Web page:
STEP 4: Assembly Part 1 - Build 8 layers of 8x8 LED Matrix

Picture of Assembly Part 1 - Build 8 layers of 8x8 LED Matrix
Bend Cathode 1.jpg

Insert LED 2 Trim cathode legs.jpg
Watch the video below to see how we build the 8x8 LED Matrix layers for our LED Cube.



The following are the main steps we go through to build the 8x8 LED Matrix layers

Step 1. Prepare 8 LEDs with cathode legs trimmed to around 10mm.

Step 2. Insert these 8 LEDs to the leftmost column of holes of jig #4 (see photo above for orientation of LED).

Step 3. Populate all other holes of jig #4 with LEDs.

Step 4. Bend the LED cathode legs.

Step 5. Solder the LED cathode legs.

Step 6. Trim the LED cathode legs (keep the cut-off legs for step 1 of assembly part 2).

Step 7. Test the LEDs.

Step 8. Bend the LED anode legs.

Step 9. Solder the LED anode legs.

Step 10. Test the LEDs again.

Step 11. Prepare cathode wires (We use wire wrapping AWG30 wires with grey insulation. See photo above on the length of wires required).

Step 12. Solder cathode wires.

Step 13. Secure the cathode wires.

Step 14. Remove the 8x8 LED Matrix layer from jig #4.

Step 15. Repeat the steps 1 to 14 to build a total of 8 layers of 8x8 LED Matrix.

 

 

STEP 5: Assembly Part 2 - Complete the LED Cube with control circuit

Watch the video below to see how we complete jolliCube with the control circuit.



The following are the main steps we go through to build the LED Cube control circuit:

Step 1 - Prepare 15 jumper leads from the cathode legs we trimmed off in step 6 of assembly part 1.

Step 2 - Solder the jumper leads onto jolliCube base PCB. The photos above show the location of the jumper leads to be soldered on the PCB (highlighted in RED).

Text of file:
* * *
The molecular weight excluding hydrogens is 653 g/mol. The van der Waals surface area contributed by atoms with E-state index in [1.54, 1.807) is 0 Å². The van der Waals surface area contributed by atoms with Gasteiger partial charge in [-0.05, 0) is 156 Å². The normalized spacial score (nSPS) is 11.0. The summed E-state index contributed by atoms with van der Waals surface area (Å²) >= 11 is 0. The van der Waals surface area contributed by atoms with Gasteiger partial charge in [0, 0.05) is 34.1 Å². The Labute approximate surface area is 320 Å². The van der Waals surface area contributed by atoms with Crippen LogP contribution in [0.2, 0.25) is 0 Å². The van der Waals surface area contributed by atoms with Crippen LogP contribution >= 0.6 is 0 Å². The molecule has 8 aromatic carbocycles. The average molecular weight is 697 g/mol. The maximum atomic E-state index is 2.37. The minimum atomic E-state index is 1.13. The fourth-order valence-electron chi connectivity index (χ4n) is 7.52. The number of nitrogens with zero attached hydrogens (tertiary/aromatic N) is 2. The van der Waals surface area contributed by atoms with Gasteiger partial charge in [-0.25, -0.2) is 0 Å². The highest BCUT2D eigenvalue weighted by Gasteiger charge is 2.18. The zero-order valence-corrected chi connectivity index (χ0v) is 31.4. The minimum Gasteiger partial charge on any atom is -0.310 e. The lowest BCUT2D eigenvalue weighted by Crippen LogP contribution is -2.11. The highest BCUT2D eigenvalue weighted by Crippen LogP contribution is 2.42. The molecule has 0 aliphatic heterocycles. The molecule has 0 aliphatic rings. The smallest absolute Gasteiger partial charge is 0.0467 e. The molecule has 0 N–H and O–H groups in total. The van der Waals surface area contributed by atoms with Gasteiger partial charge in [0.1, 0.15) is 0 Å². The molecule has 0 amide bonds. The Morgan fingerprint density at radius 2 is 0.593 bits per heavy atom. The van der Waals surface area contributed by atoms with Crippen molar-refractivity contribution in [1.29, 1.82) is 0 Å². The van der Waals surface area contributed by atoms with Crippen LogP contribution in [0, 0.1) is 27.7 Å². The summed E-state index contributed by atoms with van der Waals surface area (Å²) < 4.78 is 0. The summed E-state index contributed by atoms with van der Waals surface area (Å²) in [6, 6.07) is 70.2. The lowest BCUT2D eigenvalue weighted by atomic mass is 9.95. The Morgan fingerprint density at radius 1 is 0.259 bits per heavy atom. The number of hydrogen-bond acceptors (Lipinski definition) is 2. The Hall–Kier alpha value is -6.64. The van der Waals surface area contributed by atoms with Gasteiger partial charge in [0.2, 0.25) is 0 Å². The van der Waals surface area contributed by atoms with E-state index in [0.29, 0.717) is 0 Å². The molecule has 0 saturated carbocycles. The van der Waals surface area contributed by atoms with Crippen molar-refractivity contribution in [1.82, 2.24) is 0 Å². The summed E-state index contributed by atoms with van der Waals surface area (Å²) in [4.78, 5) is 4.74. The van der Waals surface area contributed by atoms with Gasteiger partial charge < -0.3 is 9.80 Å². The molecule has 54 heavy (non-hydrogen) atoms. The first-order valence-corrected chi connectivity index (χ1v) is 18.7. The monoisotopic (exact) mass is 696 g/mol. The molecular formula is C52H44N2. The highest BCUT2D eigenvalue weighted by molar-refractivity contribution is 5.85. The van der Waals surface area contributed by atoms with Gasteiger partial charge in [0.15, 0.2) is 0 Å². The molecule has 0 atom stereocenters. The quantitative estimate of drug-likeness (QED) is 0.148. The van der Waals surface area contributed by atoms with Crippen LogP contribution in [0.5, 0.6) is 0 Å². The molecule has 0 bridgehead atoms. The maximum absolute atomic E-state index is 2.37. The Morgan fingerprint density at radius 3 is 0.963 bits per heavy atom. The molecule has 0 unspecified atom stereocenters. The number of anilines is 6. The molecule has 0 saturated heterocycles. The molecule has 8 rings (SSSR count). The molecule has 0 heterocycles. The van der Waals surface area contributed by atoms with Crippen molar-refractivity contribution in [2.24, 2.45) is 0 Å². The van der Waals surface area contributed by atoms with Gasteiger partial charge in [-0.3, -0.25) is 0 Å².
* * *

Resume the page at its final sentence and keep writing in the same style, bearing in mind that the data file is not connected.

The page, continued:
Step 3 - Solder electronic components to PCB #1 for the first LED Matrix layer. Solder 24 way IC socket to IC1. Solder 10uF electrolytic capacitor to C2. Solder 0.1uF ceramic capacitor to C1. Solder 12K ohms resistor to R1. Trim legs for the resistor at R1 and capacitors at C1 & C2. Insert MAX7219 IC to IC socket at IC1.

Step 4 - Repeat step 3 to solder components to PCB for the other three LED Matrix layers.

Step 5 - Solder 5-way female angle header to J4 of PCB #1 for the last LED matrix layer.

Step 6 - Repeat steps 3 and 4 to solder components to PCB #2.

Step 7 - Solder 5-way male angle header to J2 of PCB #2 for the first LED matrix layer.

Step 8 – Trim the 5th LED anode leg of the 8x8 LED Matrix to around 10mm away from the cathode row as shown in the photo above. This is required as the MAX7219 IC is just below this anode leg once we insert the LED Matrix onto the PCB for soldering.

Step 9 - Position the LED Matrix anode legs to the pad holes labeled as G, F, E, D, C, B, A and DP from left to right with the LEDs pointing towards you (Temporarily attach 4 standoffs at the four corners of the PCB to enable the PCB to be placed flat on the table for ease of working).

Step 10 - Solder all the anode legs to the PCB (Place suitable objects such as pencils as guides between the lowest cathode row and the PCB to support the LED matrix to a consistent distance away from the PCB).

Step 11 - Insert the cathode row wires to the pad holes labelled as D0, D1, D2, D3, D4, D5, D6 and D7 and then solder them to the PCB (Ensure wires to D1/D2 and D5/D6 pad holes are correct).

Step 12 - Trim anode legs and cathode wires below the PCB.

Step 13 - Test the circuit after soldering each LED Matrix layer (see next section for detail on testing).